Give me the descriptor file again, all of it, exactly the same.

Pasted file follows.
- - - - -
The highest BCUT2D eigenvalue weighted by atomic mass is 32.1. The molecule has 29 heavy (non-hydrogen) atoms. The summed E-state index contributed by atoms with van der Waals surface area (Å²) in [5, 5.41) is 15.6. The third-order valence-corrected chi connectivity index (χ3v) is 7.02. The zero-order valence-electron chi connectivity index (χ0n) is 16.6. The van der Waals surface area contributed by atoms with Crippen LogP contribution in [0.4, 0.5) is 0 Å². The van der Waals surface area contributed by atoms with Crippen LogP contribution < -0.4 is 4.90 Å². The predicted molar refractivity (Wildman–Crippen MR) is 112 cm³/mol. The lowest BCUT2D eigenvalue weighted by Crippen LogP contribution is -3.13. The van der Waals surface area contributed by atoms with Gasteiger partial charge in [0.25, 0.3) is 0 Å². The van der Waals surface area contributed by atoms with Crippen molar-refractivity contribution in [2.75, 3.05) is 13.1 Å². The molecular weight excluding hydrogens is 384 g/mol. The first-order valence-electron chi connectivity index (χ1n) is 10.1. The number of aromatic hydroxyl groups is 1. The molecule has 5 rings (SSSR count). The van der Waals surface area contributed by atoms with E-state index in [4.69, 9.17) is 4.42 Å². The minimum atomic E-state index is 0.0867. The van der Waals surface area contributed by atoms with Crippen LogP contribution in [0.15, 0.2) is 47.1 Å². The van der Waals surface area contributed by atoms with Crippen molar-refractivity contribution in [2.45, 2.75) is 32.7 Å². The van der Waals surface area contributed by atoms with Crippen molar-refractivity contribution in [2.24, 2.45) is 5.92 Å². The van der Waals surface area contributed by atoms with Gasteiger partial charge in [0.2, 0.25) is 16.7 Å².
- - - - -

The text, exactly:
The highest BCUT2D eigenvalue weighted by atomic mass is 32.1. The molecule has 29 heavy (non-hydrogen) atoms. The summed E-state index contributed by atoms with van der Waals surface area (Å²) in [5, 5.41) is 15.6. The third-order valence-corrected chi connectivity index (χ3v) is 7.02. The zero-order valence-electron chi connectivity index (χ0n) is 16.6. The van der Waals surface area contributed by atoms with Crippen LogP contribution in [0.4, 0.5) is 0 Å². The van der Waals surface area contributed by atoms with Crippen LogP contribution < -0.4 is 4.90 Å². The predicted molar refractivity (Wildman–Crippen MR) is 112 cm³/mol. The lowest BCUT2D eigenvalue weighted by Crippen LogP contribution is -3.13. The van der Waals surface area contributed by atoms with Gasteiger partial charge in [0.25, 0.3) is 0 Å². The van der Waals surface area contributed by atoms with Crippen molar-refractivity contribution in [2.75, 3.05) is 13.1 Å². The molecular weight excluding hydrogens is 384 g/mol. The first-order valence-electron chi connectivity index (χ1n) is 10.1. The number of aromatic hydroxyl groups is 1. The molecule has 5 rings (SSSR count). The van der Waals surface area contributed by atoms with E-state index in [4.69, 9.17) is 4.42 Å². The minimum atomic E-state index is 0.0867. The van der Waals surface area contributed by atoms with Crippen LogP contribution in [0.15, 0.2) is 47.1 Å². The van der Waals surface area contributed by atoms with Crippen molar-refractivity contribution in [2.45, 2.75) is 32.7 Å². The van der Waals surface area contributed by atoms with Crippen molar-refractivity contribution in [2.24, 2.45) is 5.92 Å². The van der Waals surface area contributed by atoms with Gasteiger partial charge in [0.2, 0.25) is 16.7 Å².